Places To Go

Trail Guide

Busiek State Forest and Wildlife Area

  • Trails: Two multi-use trail systems totaling 18 miles
  • Unique features: Shooting range, glade plants and wildlife
  • Contact by phone: (417) 882-6880
  • Detailed information: visit our online atlas, keyword "Busiek"

Hikers, bikers and trail riders find plenty of room to get away from civilization on this 2,500-acre area 18 miles south of Springfield. Start at one of two parking lots near where Highway 65 passes through the center of the area. These give access to the 10-mile East Trail System. Its network of primitive trails offers at least a dozen different possible loops of 10 miles of moderate difficulty through forest, woodlands, glades and along an intermittent stream. A parking lot at the east side of the area increases possibilities. The 8-mile West Trail System has moderate and difficult sections, with some switchbacks along a steep, gladey ridge near the center of the area. An unstaffed shooting range is just west of Highway 65. The most popular attraction is the creek near the central parking lots. Primitive camping is allowed by permit only. You might also want to take pictures of wildlife or the spare but beautiful glade landscape.

Find Fishing Hotspots Online

Use GPS technology to home in on fish.

For years, the Conservation Department has been creating fish-attractor structures in lakes. Until recently, anglers had to motor around to find these fishing hot spots. Now, maps online allow you to zoom in and access GPS coordinates for dozens of fish-attractor structures on southwest Missouri lakes. Map coordinates are available for fish attractors at Lake of the Ozarks and Thomas Hill Reservoir, too. For this and other fishing information, visit and click on the desired region at the bottom of the page.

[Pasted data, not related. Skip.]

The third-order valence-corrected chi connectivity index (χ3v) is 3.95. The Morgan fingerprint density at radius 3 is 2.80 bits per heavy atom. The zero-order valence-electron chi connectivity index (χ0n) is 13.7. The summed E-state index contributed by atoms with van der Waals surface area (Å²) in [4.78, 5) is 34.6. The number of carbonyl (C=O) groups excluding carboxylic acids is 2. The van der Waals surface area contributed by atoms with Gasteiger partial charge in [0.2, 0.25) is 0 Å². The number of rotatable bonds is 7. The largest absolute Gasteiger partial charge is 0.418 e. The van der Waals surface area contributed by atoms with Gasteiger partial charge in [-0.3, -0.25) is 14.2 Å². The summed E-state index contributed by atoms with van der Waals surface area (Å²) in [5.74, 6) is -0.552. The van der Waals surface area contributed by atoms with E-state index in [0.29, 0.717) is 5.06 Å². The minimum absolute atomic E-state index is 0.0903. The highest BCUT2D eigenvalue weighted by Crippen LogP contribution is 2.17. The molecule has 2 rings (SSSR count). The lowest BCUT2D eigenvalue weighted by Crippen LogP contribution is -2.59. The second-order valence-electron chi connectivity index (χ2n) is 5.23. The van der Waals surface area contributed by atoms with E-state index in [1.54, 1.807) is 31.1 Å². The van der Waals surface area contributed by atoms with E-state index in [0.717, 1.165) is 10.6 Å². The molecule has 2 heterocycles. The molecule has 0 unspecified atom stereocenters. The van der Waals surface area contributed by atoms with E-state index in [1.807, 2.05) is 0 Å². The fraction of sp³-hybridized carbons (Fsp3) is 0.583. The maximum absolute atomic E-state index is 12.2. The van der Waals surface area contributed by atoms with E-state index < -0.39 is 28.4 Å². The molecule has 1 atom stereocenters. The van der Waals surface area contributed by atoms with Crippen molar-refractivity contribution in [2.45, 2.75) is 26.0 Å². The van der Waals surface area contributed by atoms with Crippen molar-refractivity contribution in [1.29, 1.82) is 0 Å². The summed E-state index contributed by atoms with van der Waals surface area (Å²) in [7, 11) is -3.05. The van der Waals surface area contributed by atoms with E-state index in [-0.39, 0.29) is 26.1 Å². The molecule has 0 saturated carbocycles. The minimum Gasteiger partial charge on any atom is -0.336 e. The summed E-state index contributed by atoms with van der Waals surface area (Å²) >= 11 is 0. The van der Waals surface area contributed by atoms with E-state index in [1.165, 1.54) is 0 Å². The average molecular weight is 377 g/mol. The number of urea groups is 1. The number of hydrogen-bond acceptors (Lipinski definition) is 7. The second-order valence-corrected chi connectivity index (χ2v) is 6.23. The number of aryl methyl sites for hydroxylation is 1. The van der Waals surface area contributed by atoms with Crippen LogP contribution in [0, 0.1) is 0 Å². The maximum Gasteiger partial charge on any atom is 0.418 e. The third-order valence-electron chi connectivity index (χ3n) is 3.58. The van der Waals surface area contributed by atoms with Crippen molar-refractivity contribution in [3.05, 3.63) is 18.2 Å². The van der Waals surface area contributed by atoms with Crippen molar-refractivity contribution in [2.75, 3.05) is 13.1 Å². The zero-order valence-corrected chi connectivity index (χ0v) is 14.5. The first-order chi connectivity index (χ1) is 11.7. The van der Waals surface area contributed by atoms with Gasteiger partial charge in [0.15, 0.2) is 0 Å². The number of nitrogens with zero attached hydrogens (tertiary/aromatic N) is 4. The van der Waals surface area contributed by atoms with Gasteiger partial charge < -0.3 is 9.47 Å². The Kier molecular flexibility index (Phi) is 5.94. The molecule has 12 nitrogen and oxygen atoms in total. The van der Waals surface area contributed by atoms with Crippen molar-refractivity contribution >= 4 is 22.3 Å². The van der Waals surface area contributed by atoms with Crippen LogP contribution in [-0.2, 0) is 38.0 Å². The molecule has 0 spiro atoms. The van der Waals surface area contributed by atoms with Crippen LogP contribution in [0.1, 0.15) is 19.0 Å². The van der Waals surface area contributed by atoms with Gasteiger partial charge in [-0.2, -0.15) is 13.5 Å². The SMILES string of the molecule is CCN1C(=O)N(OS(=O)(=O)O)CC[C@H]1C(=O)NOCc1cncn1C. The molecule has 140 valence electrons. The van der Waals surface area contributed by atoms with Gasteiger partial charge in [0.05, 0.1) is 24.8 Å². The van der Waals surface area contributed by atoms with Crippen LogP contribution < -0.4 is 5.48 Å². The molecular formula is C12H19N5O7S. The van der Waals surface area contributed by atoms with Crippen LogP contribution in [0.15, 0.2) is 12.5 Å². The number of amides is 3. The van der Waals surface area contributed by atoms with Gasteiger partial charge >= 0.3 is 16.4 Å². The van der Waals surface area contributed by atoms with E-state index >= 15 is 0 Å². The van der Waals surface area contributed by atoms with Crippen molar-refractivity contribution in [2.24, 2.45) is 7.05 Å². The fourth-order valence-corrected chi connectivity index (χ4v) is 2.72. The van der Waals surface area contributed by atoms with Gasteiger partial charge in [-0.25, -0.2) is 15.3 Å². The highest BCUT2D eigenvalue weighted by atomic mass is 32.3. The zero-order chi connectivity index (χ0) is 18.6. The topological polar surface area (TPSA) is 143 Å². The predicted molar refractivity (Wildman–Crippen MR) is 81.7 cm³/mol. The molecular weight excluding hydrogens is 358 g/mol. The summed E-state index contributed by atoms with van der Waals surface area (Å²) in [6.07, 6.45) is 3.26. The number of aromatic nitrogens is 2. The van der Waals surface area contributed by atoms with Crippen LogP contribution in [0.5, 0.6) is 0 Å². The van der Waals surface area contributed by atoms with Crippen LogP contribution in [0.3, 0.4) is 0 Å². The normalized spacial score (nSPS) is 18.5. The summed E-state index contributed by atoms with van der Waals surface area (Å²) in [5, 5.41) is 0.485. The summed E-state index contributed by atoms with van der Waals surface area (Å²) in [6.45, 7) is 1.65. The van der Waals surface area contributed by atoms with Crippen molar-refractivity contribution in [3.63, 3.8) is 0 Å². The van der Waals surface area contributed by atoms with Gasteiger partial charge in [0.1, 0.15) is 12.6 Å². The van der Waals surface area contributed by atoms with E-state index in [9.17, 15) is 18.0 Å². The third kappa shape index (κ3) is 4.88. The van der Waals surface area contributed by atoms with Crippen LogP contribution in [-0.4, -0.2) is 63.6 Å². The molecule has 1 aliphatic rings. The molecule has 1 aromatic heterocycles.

Natural Areas Turn 30

These areas harbor nature’s diversity.

On May 9, Gov. Matt Blunt proclaimed 2007 Natural Areas year in Missouri. In three decades Missouri has set aside more than 180 areas to save the best examples of the state’s natural communities. Those areas, encompassing more than 60,000 acres in 74 counties, are a tremendous recreational resource. If you haven’t visited at least a few of these you are missing the best that outdoor Missouri has to offer. The departments of Conservation and Natural Resources cooperated to create the system and continue working together to preserve the state’s natural diversity. Other partners include the USDA Forest Service, the National Park Service, the U.S. Fish and Wildlife Service, The Nature Conservancy, Pioneer Forest and other corporations, nongovernmental organizations and individuals. Natural areas are excellent places to see wildflowers, birds and natural features such as waterfalls. For more information, see the links listed below.